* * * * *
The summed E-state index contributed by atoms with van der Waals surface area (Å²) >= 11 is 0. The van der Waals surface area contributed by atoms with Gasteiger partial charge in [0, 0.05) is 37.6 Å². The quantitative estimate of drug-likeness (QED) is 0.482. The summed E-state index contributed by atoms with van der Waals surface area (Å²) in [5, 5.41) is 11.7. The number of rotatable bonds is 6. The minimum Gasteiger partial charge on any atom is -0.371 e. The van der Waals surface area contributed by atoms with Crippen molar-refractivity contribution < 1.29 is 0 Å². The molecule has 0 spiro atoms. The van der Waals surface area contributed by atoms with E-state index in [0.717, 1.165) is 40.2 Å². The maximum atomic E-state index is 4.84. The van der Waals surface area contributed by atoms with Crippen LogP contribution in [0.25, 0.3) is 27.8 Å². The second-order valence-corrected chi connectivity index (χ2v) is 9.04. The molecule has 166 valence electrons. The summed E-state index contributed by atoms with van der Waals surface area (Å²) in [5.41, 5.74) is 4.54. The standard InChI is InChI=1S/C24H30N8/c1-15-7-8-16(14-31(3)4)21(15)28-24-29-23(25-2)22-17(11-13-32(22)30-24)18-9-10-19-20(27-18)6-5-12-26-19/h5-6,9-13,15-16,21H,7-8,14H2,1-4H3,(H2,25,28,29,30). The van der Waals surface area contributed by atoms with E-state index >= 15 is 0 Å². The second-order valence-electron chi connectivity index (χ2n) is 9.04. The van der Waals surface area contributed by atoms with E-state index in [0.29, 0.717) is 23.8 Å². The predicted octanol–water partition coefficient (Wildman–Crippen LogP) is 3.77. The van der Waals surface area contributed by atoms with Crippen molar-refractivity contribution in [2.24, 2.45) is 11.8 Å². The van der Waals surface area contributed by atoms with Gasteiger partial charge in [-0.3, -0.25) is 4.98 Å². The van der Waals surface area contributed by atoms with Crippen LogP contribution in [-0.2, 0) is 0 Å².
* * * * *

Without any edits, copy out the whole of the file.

The summed E-state index contributed by atoms with van der Waals surface area (Å²) >= 11 is 0. The van der Waals surface area contributed by atoms with Gasteiger partial charge in [0, 0.05) is 37.6 Å². The quantitative estimate of drug-likeness (QED) is 0.482. The summed E-state index contributed by atoms with van der Waals surface area (Å²) in [5, 5.41) is 11.7. The number of rotatable bonds is 6. The minimum Gasteiger partial charge on any atom is -0.371 e. The van der Waals surface area contributed by atoms with Crippen molar-refractivity contribution < 1.29 is 0 Å². The molecule has 0 spiro atoms. The van der Waals surface area contributed by atoms with E-state index in [0.717, 1.165) is 40.2 Å². The maximum atomic E-state index is 4.84. The van der Waals surface area contributed by atoms with Crippen LogP contribution in [0.25, 0.3) is 27.8 Å². The second-order valence-corrected chi connectivity index (χ2v) is 9.04. The molecule has 166 valence electrons. The summed E-state index contributed by atoms with van der Waals surface area (Å²) in [5.41, 5.74) is 4.54. The standard InChI is InChI=1S/C24H30N8/c1-15-7-8-16(14-31(3)4)21(15)28-24-29-23(25-2)22-17(11-13-32(22)30-24)18-9-10-19-20(27-18)6-5-12-26-19/h5-6,9-13,15-16,21H,7-8,14H2,1-4H3,(H2,25,28,29,30). The van der Waals surface area contributed by atoms with E-state index >= 15 is 0 Å². The second-order valence-electron chi connectivity index (χ2n) is 9.04. The van der Waals surface area contributed by atoms with E-state index in [0.29, 0.717) is 23.8 Å². The predicted octanol–water partition coefficient (Wildman–Crippen LogP) is 3.77. The van der Waals surface area contributed by atoms with Crippen molar-refractivity contribution in [2.24, 2.45) is 11.8 Å². The van der Waals surface area contributed by atoms with Gasteiger partial charge in [-0.3, -0.25) is 4.98 Å². The van der Waals surface area contributed by atoms with Crippen LogP contribution in [-0.2, 0) is 0 Å².